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The Doctrine of the Fall

The second creation account in Genesis (Gen. 2.4-3.end) gives more emphasis to the origin of the human race than does the first account. It includes a number of key assertions upon which the Christian understanding of salvation is based. These include the unity of man and woman, the unity of the human species, the sin of our first parents and the consequences of the fall from divine favour.

The story thus provides a mythological explanation of the current and fallen state of humanity.

The story emphasises that “God fashioned man (adam) from the dust of the soil [adamah]”. There is no intention of suggesting that those who told and re-told this story ever had any evolutionary understanding in mind; they were no doubt thinking in terms of a clay image into which God then breathed life. Nevertheless, we could regard the phrase as providential, and accept it as an abbreviated and ‘poetic’ expression of the Earthly evolution of humankind. It is a serious error, however, to try to interpret either Genesis 1 or 2 in terms of evolutionary theory, not only because our understanding of evolution will undergo changes in the future, but because of the need to respect the intentions and world-views of the biblical authors.

It would be an equally serious error to try and rescue from the ‘Fall’ story in Genesis 3 a historical paradise of total vegetarian harmony. There have been various efforts to understand the reasons for the myth of Eden - it could even lie so deep in the human unconscious as to reflect the retreat of the forest which forced the most primitive proto-hominids to exercise what ingenuity they could out on the African savannah. But there is no evidence that hominids were ever in an idyllic, predation-free relationship with the non-human creation.Readers should not be confused in this regard by references in the literature to ‘mitochondrial Eve’, which is a reference to our likely common ancestors in Africa, rather than to any Edenic...The importance of the Fall story must be that it describes that peculiar sense of alienation that seems to characterise the life at least of technological humans, a sense that we cannot wholly settle in our ecological niche or network of relationships, a sense that we yearn for something other but cannot grasp it.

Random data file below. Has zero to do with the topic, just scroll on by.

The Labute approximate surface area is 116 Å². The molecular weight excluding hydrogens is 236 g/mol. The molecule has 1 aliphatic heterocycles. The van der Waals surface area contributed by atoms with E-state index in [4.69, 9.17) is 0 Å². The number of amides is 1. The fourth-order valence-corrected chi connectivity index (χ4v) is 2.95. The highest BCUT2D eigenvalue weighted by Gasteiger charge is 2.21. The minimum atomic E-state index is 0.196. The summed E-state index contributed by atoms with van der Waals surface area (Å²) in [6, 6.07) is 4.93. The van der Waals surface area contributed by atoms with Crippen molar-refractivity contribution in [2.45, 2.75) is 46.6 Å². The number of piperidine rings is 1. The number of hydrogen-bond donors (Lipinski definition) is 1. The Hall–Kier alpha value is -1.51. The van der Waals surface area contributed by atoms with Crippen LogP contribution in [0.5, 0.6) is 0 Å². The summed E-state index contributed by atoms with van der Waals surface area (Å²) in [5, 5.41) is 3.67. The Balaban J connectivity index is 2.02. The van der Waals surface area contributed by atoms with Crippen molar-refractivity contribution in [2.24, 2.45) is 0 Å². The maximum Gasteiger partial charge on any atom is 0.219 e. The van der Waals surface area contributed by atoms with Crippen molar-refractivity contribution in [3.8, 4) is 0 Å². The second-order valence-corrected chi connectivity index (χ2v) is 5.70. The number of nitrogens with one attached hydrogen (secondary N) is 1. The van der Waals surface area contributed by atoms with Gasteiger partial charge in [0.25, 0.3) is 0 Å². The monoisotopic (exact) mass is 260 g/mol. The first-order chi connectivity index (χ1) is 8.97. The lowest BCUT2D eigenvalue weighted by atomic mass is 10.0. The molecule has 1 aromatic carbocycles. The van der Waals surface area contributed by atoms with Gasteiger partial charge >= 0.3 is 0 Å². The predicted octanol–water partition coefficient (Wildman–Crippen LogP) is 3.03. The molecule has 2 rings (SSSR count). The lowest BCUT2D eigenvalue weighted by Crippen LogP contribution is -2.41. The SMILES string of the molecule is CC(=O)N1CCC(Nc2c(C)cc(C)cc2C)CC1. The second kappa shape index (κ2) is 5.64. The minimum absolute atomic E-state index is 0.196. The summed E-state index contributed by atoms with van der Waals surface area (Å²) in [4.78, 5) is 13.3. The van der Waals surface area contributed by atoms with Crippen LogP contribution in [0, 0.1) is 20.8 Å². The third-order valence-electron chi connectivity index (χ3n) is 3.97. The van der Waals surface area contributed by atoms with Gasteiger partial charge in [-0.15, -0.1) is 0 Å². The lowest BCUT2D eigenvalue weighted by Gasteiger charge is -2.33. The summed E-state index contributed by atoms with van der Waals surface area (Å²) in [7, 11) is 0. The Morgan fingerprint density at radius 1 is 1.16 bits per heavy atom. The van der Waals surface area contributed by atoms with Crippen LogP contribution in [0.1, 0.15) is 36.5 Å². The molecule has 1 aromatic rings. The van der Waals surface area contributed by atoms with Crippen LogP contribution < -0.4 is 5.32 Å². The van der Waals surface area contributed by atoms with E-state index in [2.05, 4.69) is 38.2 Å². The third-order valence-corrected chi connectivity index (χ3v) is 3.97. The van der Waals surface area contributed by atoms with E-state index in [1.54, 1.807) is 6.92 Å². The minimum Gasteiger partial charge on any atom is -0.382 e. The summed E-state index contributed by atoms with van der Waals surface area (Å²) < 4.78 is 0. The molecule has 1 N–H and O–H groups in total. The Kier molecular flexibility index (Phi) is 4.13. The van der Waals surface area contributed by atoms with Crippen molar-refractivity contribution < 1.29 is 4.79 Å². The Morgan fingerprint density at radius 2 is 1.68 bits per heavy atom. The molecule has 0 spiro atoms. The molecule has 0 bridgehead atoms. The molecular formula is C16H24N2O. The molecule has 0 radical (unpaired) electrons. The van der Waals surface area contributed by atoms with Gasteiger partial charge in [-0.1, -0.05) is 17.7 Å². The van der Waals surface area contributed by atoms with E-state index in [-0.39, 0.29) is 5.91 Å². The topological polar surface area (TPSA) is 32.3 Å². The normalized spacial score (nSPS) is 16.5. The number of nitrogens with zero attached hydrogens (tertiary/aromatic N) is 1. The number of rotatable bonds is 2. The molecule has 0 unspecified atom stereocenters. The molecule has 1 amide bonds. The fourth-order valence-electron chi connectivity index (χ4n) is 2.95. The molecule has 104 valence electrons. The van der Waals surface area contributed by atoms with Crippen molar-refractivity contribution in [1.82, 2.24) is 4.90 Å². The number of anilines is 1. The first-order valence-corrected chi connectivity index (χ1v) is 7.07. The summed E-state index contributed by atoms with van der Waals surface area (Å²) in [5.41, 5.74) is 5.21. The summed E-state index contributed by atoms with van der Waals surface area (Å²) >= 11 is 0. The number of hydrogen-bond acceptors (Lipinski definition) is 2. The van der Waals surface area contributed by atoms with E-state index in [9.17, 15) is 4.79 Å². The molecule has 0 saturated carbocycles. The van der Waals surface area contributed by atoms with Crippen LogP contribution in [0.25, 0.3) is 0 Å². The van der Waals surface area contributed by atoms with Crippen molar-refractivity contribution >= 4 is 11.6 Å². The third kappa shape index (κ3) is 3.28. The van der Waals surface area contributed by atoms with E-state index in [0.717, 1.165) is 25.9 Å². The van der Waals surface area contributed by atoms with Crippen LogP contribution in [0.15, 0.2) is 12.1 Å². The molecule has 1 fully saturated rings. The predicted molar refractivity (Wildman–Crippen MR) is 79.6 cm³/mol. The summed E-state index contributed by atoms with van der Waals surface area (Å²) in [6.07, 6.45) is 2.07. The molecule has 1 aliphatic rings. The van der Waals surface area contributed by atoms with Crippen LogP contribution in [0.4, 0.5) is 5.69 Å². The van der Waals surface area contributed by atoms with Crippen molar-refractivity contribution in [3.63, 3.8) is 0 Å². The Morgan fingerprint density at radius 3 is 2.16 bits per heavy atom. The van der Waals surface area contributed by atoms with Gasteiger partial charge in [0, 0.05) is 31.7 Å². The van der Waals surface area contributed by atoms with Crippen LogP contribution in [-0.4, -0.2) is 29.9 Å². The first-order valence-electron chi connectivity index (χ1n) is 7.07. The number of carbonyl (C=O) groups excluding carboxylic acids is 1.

The need to move away from the historical Fall has been strongly emphasised by the scientist-theologians.See for example Polkinghorne, J, Reason and Reality (London: SPCK, 1991) pp99-104, Peacocke, A, Theology for a Scientific Age (London: SCM Press, 1993 expanded edn) pp222f.Peacocke takes the argument in a helpful direction when, drawing on his idea that relationship with God and right perception of our environment represent the highest-level ‘emergent’ in the biological hierarchy, he argues that humans’ ecological niche includes a right relationship with God, which for all sorts of reasons - some genetic, some cultural, some as mysterious as the appearance of evil in Gen.3 - continues to elude us.

Email link | Feedback | Contributed by: Dr. Christopher Southgate and Dr. Michael Robert Negus
Source: God, Humanity and the Cosmos  (T&T Clark, 1999)

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